Smokin' Hides in a Smokehouse:    page 2
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Richard describes his smokehouse:

My smokehouse is made of four full sheets (4' x 8') 1/2-inch exterior grade plywood. A fifth sheet is cut in half (4' x 4') for the top. Two by fours frame and reinforce the plywood sheet. The 2x4s also provide a solid nailing surface. A 2' x 2' door is cut and hinged into the front sheet to provide access to hang the hides and tend the fire. My first smokehouse was joined at the corners with drop-pin hinges for easy breakdown and transport. This is probably over-kill for most folks. My current smokehouse is simply nailed together.

Two by twos are nailed across the outside and serve as handles to move the smokehouse over the firepit. Nails are placed on the top inside 2x4s and strings are run from nail to nail to hang the hides on. Hog rings are used to hang the hides from the strings. The current set up can accommodate 10 hides per run. Occasionally some hides tend to slip toward the center. I plan to replace the strings with rods as Mac suggested (see previous page) prior to the next smoke.

One important construction detail. Don't make the smokehouse airtight. I leave several small gaps in the top to let the smoke circulate naturally. I have experienced no problems with streaking or uneven smoke.

When I'm ready to smoke a run of hides, I build a fire in a pre-dug 12" x 12" hole. While the fire is burning down to coals, I crawl through the smokehouse door (not as easy as it used to be!) and hang the hides from the strings. When a good bed of coals has been established, I set the smokehouse, with assistance, directly over the firepit. Punk pine is placed on the coals and a 15 gal. trash-can lid is placed over the fire. The lid has 1/2" holes to allow the smoke to escape into the smokehouse. The lid also effectively prevents flare-ups.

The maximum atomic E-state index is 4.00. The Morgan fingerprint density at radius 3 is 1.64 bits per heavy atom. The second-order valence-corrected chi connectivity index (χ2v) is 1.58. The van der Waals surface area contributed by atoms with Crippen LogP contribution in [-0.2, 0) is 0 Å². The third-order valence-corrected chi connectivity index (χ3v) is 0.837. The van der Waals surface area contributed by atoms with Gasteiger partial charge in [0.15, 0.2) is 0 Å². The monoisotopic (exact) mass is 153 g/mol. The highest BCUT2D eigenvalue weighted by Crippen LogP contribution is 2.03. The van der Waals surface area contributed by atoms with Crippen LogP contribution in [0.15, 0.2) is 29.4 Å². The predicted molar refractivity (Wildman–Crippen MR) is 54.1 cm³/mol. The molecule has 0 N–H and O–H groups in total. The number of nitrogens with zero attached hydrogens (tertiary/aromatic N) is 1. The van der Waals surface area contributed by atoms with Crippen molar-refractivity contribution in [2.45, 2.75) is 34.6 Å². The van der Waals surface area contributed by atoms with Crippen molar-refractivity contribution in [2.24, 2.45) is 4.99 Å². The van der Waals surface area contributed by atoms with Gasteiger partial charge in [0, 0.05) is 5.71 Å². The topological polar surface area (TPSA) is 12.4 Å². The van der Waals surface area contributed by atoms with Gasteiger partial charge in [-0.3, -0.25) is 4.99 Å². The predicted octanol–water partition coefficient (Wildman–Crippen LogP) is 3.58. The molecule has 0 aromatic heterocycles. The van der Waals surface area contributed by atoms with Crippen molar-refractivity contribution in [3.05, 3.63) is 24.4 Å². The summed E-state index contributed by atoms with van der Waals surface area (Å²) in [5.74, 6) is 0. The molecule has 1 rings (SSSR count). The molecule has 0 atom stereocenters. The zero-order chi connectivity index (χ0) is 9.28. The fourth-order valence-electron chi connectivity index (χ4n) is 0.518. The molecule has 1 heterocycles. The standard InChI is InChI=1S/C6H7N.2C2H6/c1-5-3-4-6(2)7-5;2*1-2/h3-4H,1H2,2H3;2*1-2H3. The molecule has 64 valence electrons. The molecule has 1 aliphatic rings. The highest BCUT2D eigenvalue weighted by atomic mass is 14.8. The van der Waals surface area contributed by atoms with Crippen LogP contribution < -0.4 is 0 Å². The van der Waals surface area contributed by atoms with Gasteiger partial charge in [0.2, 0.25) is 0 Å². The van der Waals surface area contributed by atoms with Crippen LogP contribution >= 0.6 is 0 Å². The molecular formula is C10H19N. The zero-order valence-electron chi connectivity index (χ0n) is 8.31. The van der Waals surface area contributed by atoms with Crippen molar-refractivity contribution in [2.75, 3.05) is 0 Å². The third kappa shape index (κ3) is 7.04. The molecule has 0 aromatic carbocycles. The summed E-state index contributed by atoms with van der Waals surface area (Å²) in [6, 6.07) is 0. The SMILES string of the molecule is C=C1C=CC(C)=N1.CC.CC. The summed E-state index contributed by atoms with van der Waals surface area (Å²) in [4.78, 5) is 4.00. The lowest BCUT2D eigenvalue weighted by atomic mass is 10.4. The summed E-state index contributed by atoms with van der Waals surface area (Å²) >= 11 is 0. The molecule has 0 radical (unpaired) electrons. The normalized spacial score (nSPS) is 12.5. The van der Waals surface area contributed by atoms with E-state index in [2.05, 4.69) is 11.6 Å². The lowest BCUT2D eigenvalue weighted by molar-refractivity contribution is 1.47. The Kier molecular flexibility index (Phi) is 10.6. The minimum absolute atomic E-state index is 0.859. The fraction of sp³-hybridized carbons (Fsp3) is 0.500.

One final check and the door is closed and I'm off to tend to other chores. I keep an eye on the amount of smoke exiting through the small gaps in the top. I know it's time to refuel when only a small amount of smoke is noted. The door is opened (my door is hinged on top and swings up) and the lid is lifted carefully. Lift too fast and ash goes everywhere and there's a chance of flare-up with a sudden influx of oxygen. Be sure to use a glove or stick to lift the lid, it will be hot. Should a flare-up occur, I quickly replace the lid and stifle the flames. Three or four double handfuls of punk, the lid is replaced, the door is lowered, and it's good for another 45 minutes.

I generally smoke my hides for 10-12 hours and end up with a medium to dark brown. The color is dependent on the particular punk and of course how much smoke escapes. Once the smokehouse is built, I find it more efficient than smoking hides individually. However - there is a trade off - you spend less time per hide attending to smoking, but the smoking takes longer. For me, the fact that all the hides come out a matching color more than makes up for the extra time. This really helps with mix and match.

That's a description of my set-up. It's simple to build and operate. Try it, I think you'll be pleased with the results.

Richard


 
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